Surrogacy ‘Mastermind’ Appeals Sentence

2 min read
Police arrested 11 surrogate mothers in Phnom Penh’s Sen Sok district on November 8, 2018. (National Police)

A Chinese national serving a seven-year sentence for organizing illegal surrogacy argued on Monday that he was just staying at a friend’s house and didn’t know why there were dozens of pregnant women there.

Liu Qiang was arrested in 2018 after an anti-human trafficking police raid found 33 women who were paid to have children for Chinese families.

Liu was described at the time as “the alleged mastermind of the surrogacy ring,” but he denied the accusation at the Appeal Court on Monday.

Under questioning, Liu said he was only staying at a friend’s house for two months, working as a guide for tourists and looking for business opportunities in electronics.

The friend, whom he identified as Chen Hao Ming, 42, was away at the time, Liu said.

He did not pay much attention to those living in his house and another house next-door, though he noticed some pregnant women around, he said. He did not speak Khmer so didn’t understand the situation, he said.

“I also doubted why in the house there were only women,” he said.

Liu added that he had driven some of the women two or three times, but he had stayed in the car and did not realize at the time that he had taken them to a hospital.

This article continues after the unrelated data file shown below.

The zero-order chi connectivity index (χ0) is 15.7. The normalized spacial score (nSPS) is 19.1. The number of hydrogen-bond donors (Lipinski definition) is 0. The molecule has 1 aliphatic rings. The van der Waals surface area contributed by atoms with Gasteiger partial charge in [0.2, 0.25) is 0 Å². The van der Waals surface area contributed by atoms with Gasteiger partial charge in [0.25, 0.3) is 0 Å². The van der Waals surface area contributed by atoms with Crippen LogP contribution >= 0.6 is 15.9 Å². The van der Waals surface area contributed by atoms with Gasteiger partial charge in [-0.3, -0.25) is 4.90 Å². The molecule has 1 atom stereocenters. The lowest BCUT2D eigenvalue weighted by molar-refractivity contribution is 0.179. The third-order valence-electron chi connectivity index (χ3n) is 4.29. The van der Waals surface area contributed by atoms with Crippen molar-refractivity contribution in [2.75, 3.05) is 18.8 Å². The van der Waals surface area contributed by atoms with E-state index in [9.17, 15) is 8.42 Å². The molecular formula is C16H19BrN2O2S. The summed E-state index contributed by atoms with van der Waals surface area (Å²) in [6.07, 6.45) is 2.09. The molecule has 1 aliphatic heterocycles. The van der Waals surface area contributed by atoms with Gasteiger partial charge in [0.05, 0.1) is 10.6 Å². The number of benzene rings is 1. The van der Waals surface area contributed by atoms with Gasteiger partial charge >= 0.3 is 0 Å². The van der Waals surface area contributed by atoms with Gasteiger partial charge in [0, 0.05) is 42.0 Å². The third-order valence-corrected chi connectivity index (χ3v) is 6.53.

“I didn’t participate in it,” he said. “He asked me to help take them … when they needed help. … He was a very good friend so I needed to help.”

Presiding judge Yon Narong was skeptical of Liu’s claims.

“He took the women to the hospital, so he must know that the house had kept surrogate women … so he must know about this,” Narong said.

Cambodia saw a rise in surrogacy operations about five to six years ago when neighboring countries, especially Thailand, banned the practice. Cambodian authorities followed by banning commercial surrogacy in 2016, along with other fertility services like commercial sperm donations, though they have yet to pass a drafted law on the issue. Authorities have equated the practice with human trafficking and violating the rights of children.

An Australian nurse, Tammy Davis-Charles, was the first to be arrested for surrogacy and was sentenced in 2017 to 18 months jail for her role as the founder of a surrogacy agency. More than 60 surrogate mothers were also arrested in 2018 and 2019.

On Tuesday, Thai Pheap, who was arrested alongside Liu in 2018, asked for a reduction to her five-year sentence, saying she was just helping her sister out with the operation and didn’t know it was a crime.

“I was not aware that this was illegal, and I just came to help her,” she said.

The Appeal Court said Liu and Pheap were both 54, though this does not match ages given by police at the time of their arrests.

A judgement is expected on November 16.

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